The horizontal ducted mini split

In last week’s post, we gave you a general overview of a ductless mini split system, and explained that these systems are extremely flexible and can be adapted to a variety of situations. In this week’s post, we’ll the horizontal ducted mini split. That sounds like a mouthful, but it’s really not that complicated.

One of the biggest drawbacks of a traditional ductless mini split system is purely aesthetic. Many homeowners do not like the idea of having the cooling unit attached to a wall and protruding into a room. With a horizontal ducted mini split system, you can eliminate having to see the bulky cooling unit and still enjoy the efficiency and zone control benefits of a ductless mini split.

How a horizontal ducted mini split works

Instead of attaching the mini air handler to an interior wall, a very low-profile unit is placed in a centralized location above the room or rooms you wish to cool. Coolant and electrical lines are run to the outdoor unit, and low profile, short run “mini ducts” are routed through the ceiling to the rooms you want to cool. The end result is a clean installation where only a small register for the cool air is placed in the ceiling.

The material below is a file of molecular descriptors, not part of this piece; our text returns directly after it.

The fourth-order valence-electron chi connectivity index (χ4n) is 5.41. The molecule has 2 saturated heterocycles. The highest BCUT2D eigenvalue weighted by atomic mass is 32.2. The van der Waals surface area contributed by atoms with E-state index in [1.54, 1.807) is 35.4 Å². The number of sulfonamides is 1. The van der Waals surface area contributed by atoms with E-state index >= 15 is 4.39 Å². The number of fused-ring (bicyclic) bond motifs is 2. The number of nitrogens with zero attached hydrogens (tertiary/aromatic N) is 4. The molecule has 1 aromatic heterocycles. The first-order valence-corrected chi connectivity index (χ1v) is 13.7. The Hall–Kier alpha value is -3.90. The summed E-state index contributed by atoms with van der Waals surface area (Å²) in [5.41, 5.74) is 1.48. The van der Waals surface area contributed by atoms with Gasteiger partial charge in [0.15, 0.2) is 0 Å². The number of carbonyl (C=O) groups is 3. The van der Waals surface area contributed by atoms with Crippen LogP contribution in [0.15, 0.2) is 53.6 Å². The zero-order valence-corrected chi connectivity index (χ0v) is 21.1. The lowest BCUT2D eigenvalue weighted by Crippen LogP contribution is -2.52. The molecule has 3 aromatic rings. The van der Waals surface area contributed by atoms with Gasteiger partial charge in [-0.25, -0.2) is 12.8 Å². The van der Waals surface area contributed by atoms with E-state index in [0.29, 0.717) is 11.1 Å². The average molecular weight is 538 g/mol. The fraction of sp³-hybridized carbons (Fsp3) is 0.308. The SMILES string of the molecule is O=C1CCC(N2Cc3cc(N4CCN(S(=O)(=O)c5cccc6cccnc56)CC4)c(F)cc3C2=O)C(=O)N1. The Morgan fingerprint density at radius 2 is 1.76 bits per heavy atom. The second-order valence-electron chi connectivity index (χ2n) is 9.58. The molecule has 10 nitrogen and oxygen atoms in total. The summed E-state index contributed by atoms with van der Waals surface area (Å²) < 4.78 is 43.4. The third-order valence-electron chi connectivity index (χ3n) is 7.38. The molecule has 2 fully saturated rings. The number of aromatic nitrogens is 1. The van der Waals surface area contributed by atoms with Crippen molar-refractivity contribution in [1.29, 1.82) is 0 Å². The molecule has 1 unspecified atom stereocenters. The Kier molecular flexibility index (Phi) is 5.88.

But ceilings aren’t the only place you can install a horizontal ducted mini split system, and that’s what makes them incredibly flexible. Because of their extremely low profile and use of “mini ducts,” these systems can be placed in between floors as well — this opens up a wide range of possibilities for the homeowner.

A horizontal ducted mini split system is a great solution for cooling your whole home or simply creating a custom zone for when you add an extension to your existing home, you can even use to create a new zone in a home with traditional ducted air conditioning. The possibilities are endless.

Premier manufacturers such as Mitsubishi, Daikin and LG all make horizontal ductless systems that are efficient, quiet and highly programmable. Speak to a knowledgeable HVAC company about technologically advanced option.

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Example of a ducted mini split unit. Photo courtesy of Mitsubishi

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